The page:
Eight Belles paid $10.60 and $6.40, and Denis of Cork, at odds of 27-1, returned $11.60.

    Dr. Larry Bramlage, the Derby's on-call veterinarian, said the filly's injuries were too severe to even attempt to move her off the track.

    "She didn't have a front leg to stand on to be splinted and hauled off in the ambulance, so she was euthanized," Bramlage said.

    Trainer Larry Jones paid tribute to his fallen filly saying, "She ran the race of her life."

    And he defended having her run against 19 colts in the Derby.

    "It wasn't that. It wasn't the distance. It wasn't a big bumping match for her. She never got touched," he said. "She passed all those questions ... with flying colors. The race was over, all we had to do was pull up, come back and be happy. It just didn't happen."

    Tale of Ekati was fourth, followed by Recapturetheglory, Colonel John, Anak Nakal, Pyro, Cowboy Cal, Z Fortune, Smooth Air, Visionaire, Court Vision, Z Humor, Cool Coal Man, Bob Black Jack, Gayego, Big Truck, Adriano and Monba.

    The colt earned $1,451,800 for the win and boosted his earnings to $2,114,500 for owners IEAH Stables and Paul Pompa Jr. Pompa, who named Big Brown in honor of United Parcel Service, a client of his trucking business, sold a 75 percent interest in the colt to IEAH for about $3 million after his first race.

    Desormeaux won the Derby for the third time, having won aboard Real Quiet in 1998 and Fusaichi Pegasus in 2000. Only three other riders have won more Eddie Arcaro, Bill Hartack and Bill Shoemaker.

    "It was smooth sailing all the way," Desormeaux said. "The horse was very comfortable."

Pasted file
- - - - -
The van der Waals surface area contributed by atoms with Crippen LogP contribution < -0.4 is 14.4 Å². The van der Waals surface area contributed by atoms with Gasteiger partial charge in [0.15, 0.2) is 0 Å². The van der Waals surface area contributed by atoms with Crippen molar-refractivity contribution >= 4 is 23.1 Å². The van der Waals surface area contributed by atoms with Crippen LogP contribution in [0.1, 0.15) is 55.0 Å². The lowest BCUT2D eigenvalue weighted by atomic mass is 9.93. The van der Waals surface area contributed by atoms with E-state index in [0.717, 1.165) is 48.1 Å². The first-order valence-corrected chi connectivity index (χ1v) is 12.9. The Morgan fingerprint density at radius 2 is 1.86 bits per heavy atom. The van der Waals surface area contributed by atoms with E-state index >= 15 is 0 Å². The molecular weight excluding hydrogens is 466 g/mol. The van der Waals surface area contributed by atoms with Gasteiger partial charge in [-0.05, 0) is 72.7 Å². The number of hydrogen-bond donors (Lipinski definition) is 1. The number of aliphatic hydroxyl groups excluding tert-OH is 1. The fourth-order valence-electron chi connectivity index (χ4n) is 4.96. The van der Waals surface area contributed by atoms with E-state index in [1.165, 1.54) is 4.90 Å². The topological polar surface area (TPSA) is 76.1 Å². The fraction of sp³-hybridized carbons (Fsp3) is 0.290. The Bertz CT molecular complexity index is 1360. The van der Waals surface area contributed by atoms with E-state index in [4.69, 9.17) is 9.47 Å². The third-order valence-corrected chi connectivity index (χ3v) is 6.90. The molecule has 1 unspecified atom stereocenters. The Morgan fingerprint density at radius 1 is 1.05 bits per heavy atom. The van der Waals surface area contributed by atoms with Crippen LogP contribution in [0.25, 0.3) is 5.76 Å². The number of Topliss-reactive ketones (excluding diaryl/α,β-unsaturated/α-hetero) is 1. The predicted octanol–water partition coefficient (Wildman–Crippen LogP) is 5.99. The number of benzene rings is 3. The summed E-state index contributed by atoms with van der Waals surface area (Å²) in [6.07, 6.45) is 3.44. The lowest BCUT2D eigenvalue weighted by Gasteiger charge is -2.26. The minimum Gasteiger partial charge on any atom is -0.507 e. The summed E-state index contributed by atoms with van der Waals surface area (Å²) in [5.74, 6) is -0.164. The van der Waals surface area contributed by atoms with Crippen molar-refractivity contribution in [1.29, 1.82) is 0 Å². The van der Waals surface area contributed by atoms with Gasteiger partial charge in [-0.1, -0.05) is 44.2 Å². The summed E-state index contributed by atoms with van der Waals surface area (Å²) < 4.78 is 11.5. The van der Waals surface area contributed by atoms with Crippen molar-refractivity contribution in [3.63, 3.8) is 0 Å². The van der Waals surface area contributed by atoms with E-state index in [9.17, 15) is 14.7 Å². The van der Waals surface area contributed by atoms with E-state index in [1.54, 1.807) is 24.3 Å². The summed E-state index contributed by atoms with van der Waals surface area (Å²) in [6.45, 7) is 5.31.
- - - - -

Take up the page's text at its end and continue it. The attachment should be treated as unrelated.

Big Brown was the third favorite to win in the past five years. Smarty Jones won in 2004 and Street Sense won last year.

    All eyes were on Big Brown at the start. Dutrow called his colt the fastest of all and he proved it when Desormeaux gunned him close the lead on the mad dash to the first turn. Desormeaux did a masterful job of keeping Big Brown free and clear of any traffic issues.

    As the field headed into the backstretch, Big Brown was in sixth place and waiting for Desormeaux's signal to make his move. It came around the far turn, and Big Brown took the lead at the top of the stretch and was never challenged to the wire.

    "I don't even know what we just did," Dutrow said. "I can't express my feelings, only that it was one of the most incredible feelings I ever had, and I can't wait to feel it again."
    Big Brown wins Kentucky Derby; filly Eight Belles euthanized - Yahoo! News

    It was just two years ago that Barbaro broke down at the Preakness. Now Eight Belles. Admittedly, I don't know much of anything about horse racing, but I have to wonder about a "sport" that involves the deaths of these animals. These are certainly not the only horses that this has happened to.
    I just found this article, which breaks my heart:
    USATODAY.com - Seven horses euthanized in Del Mar's opening week

    My question is this: is horse racing still a sport and are these losses acceptable? To me, the answer to both is NO. Obviously, if this many animals are dying, too much is being asked of their bodies. A while back HBO aired a documentary about the dangers of horse racing to both the horses and the riders. Apparently, the riders also endanger their lives by dieting to dangerously low weights (guidelines for racing require ridiculously light riders) to the point that they caused organ damage. Obviously, they're also in danger if the horse they're riding falls or breaks down.